1/8. The U.S. Court of Appeals (9thCir) released its opinion [PDF] in Konop v. Hawaiian Airlines, a addressing whether viewing a secure web site under false pretenses constitutes a violation of the Wiretap Act and the Stored Communications Act. Konop, a pilot for Hawaiian Airlines (HA), maintained a web site that contained statements that were critical of both his employer and the pilots' union. The web site was password protected, and required registration and consent not to disclose the contents of the web site. An HA VP named Davis accessed the web site on numerous occasions under false pretenses: logging in as pilots who had registered. Konop argued that HA intercepted an electronic communication in violation of the Wiretap Act, as amended by the Electronic Communications Privacy Act, and accessed an electronic communications facility in violation of the Stored Communications Act. The trial court dismissed Konop's claims on summary judgment. The Appeals Court reversed on the grounds that there were triable issues of fact. The Appeals Court held that "The contents of secure websites are 'electronic communications' in intermediate storage that are protected from unauthorized interception under the Wiretap Act. Konop has raised material issues of fact whether Davis had appropriate consent to view Konop's website." It further held that "the Wiretap Act protects electronic communications from interception when stored to the same extent as when in transit." [Appeal No. 99-55106. Appeal from U.S.D.C. No. CV-96-04898-SJL(JGx). Opinion by Boochever. Reinhardt and Paez participated.]
1/5. The U.S. District Court (CDCal) issued a Temporary Restraining Order (TRO) against Juno in NetZero v. Juno, a patent infringement case. NetZero filed its Complaint on Dec. 26, 2000 alleging that Juno's floating advertising window called the Juno Guide infringed U.S. Patent No. 6,157,946. The Court court concluded that NetZero had demonstrated a likelihood of success on the merits. The TRO takes effect on Friday, Jan. 12, and remains in effect for 65 days. A preliminary injunction hearing is set for March 15. Trial is set for July. NetZero, an ISP and web marketer, is represented by William Robinson, of the law firm of Mayer Brown & Platt. [Case No. 00-13378 SVW (RNBx).] Mark Goldston, NetZero Chairman and CEO stated in a release that "We believe our patent is a powerful proprietary right which will provide us with a competitive advantage in our market. We believe the court’s order is further validation of our position. Other ISPs should take note of the court’s ruling and carefully consider their use of similar ad banner windows.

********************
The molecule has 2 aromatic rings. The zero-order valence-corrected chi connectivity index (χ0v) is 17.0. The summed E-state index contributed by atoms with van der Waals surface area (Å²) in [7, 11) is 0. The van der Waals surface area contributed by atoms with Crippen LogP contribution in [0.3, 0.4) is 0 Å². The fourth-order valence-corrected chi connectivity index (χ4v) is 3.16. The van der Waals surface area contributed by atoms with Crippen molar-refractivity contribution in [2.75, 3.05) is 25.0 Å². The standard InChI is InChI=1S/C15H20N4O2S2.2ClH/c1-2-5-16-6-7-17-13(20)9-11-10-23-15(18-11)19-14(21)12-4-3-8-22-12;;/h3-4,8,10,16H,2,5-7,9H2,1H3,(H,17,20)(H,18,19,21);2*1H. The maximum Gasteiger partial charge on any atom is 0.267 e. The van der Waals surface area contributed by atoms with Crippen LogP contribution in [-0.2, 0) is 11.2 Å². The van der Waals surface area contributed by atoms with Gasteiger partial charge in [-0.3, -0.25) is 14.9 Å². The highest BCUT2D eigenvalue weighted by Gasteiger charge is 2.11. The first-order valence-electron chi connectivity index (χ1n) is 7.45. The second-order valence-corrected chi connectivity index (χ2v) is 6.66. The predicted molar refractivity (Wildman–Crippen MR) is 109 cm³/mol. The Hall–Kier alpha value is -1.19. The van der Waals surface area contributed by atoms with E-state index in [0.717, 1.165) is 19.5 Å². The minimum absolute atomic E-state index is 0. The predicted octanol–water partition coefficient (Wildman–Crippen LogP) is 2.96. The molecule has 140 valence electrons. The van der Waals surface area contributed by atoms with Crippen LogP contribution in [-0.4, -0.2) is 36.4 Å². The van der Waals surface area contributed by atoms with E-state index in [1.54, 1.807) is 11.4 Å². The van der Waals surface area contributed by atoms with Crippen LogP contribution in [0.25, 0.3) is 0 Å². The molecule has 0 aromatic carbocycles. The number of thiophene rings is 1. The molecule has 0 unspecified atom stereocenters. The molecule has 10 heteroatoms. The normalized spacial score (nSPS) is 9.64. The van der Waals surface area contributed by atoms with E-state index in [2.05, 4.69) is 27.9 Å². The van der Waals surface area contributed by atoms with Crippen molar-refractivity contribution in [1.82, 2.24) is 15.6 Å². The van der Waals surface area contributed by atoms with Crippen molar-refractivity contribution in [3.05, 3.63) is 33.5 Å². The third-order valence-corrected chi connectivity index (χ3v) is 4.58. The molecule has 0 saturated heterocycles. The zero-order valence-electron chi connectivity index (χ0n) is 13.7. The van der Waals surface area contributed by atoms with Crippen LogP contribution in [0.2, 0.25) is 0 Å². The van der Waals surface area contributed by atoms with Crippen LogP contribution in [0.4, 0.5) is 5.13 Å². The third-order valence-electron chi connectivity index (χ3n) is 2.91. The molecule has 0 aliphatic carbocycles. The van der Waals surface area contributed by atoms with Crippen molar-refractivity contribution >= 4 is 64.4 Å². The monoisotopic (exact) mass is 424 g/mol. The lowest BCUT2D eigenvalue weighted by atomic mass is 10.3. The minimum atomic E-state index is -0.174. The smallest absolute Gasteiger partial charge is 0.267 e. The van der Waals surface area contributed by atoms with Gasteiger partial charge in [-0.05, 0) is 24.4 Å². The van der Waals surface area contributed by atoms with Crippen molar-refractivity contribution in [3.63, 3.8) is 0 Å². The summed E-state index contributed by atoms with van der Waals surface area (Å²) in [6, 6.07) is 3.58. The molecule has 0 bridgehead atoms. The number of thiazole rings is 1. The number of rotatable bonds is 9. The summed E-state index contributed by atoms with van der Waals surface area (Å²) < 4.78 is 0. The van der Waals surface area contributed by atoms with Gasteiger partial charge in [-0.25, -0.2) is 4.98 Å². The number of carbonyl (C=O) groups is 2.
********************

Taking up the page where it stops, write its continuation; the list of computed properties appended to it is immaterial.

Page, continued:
1/8. The FCC released a summary of its 7th annual report to the Congress on competition in markets for the delivery of video programming, and the convergence of video programming and Internet access. The FCC found that cable TV "still is the dominant technology for the delivery of video programming to consumers, although its market share continues to decline. As of June 2000, 80 percent of all subscribers to multichannel video program distributor (MVPD) services received their programming from a franchised cable operator, compared to 82 percent a year earlier." The report also finds that Direct Broadcast Satellite (DBS) subscribers now represent 15.4 percent of all MVPD subscribers. The report also addressed the convergence of MVPD and Internet access. "Cable operators continue to expand the broadband infrastructure that permits them to offer high-speed Internet access. ... Like cable, the DBS industry is developing ways to bring advanced services to their customers. For example, DirecTV currently offers a satellite-delivered high-speed Internet access service with a telephone return path called DirecPC. ... In addition, digital technology makes it possible for MMDS operators, who provide video service in only limited areas, to offer two-way services, such as high-speed Internet service and telephony." Sprint and MCI WorldCom are developing these services. See, FCC release and summary.